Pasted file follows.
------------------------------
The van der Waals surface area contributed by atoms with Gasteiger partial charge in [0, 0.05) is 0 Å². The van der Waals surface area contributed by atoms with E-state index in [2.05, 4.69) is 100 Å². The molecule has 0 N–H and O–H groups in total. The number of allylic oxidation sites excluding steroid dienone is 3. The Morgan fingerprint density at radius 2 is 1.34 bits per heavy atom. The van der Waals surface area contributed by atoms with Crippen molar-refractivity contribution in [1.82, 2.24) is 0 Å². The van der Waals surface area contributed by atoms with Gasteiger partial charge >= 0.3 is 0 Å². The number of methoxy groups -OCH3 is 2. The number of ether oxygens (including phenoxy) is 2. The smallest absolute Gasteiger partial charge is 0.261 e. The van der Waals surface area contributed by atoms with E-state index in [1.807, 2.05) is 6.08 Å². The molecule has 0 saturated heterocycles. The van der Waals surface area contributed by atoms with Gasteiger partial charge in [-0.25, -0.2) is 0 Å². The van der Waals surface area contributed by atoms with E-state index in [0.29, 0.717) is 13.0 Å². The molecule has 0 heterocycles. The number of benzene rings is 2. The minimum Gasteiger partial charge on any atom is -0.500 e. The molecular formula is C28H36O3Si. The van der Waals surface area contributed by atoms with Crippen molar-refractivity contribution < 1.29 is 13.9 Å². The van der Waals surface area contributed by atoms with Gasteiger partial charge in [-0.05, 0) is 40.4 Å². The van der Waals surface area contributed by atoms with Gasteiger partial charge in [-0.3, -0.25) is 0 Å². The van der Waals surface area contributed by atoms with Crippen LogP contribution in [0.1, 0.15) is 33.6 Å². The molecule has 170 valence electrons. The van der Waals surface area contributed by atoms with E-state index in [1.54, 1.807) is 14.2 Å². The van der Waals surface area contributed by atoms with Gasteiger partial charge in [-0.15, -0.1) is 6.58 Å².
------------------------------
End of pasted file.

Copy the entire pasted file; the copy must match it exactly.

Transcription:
The van der Waals surface area contributed by atoms with Gasteiger partial charge in [0, 0.05) is 0 Å². The van der Waals surface area contributed by atoms with E-state index in [2.05, 4.69) is 100 Å². The molecule has 0 N–H and O–H groups in total. The number of allylic oxidation sites excluding steroid dienone is 3. The Morgan fingerprint density at radius 2 is 1.34 bits per heavy atom. The van der Waals surface area contributed by atoms with Crippen molar-refractivity contribution in [1.82, 2.24) is 0 Å². The van der Waals surface area contributed by atoms with Gasteiger partial charge >= 0.3 is 0 Å². The number of methoxy groups -OCH3 is 2. The number of ether oxygens (including phenoxy) is 2. The smallest absolute Gasteiger partial charge is 0.261 e. The van der Waals surface area contributed by atoms with E-state index in [1.807, 2.05) is 6.08 Å². The molecule has 0 saturated heterocycles. The van der Waals surface area contributed by atoms with Gasteiger partial charge in [-0.25, -0.2) is 0 Å². The van der Waals surface area contributed by atoms with E-state index in [0.29, 0.717) is 13.0 Å². The molecule has 0 heterocycles. The number of benzene rings is 2. The minimum Gasteiger partial charge on any atom is -0.500 e. The molecular formula is C28H36O3Si. The van der Waals surface area contributed by atoms with Crippen molar-refractivity contribution < 1.29 is 13.9 Å². The van der Waals surface area contributed by atoms with Gasteiger partial charge in [-0.05, 0) is 40.4 Å². The van der Waals surface area contributed by atoms with Gasteiger partial charge in [-0.3, -0.25) is 0 Å². The van der Waals surface area contributed by atoms with Crippen LogP contribution in [0.1, 0.15) is 33.6 Å². The molecule has 170 valence electrons. The van der Waals surface area contributed by atoms with E-state index in [1.54, 1.807) is 14.2 Å². The van der Waals surface area contributed by atoms with Gasteiger partial charge in [-0.15, -0.1) is 6.58 Å².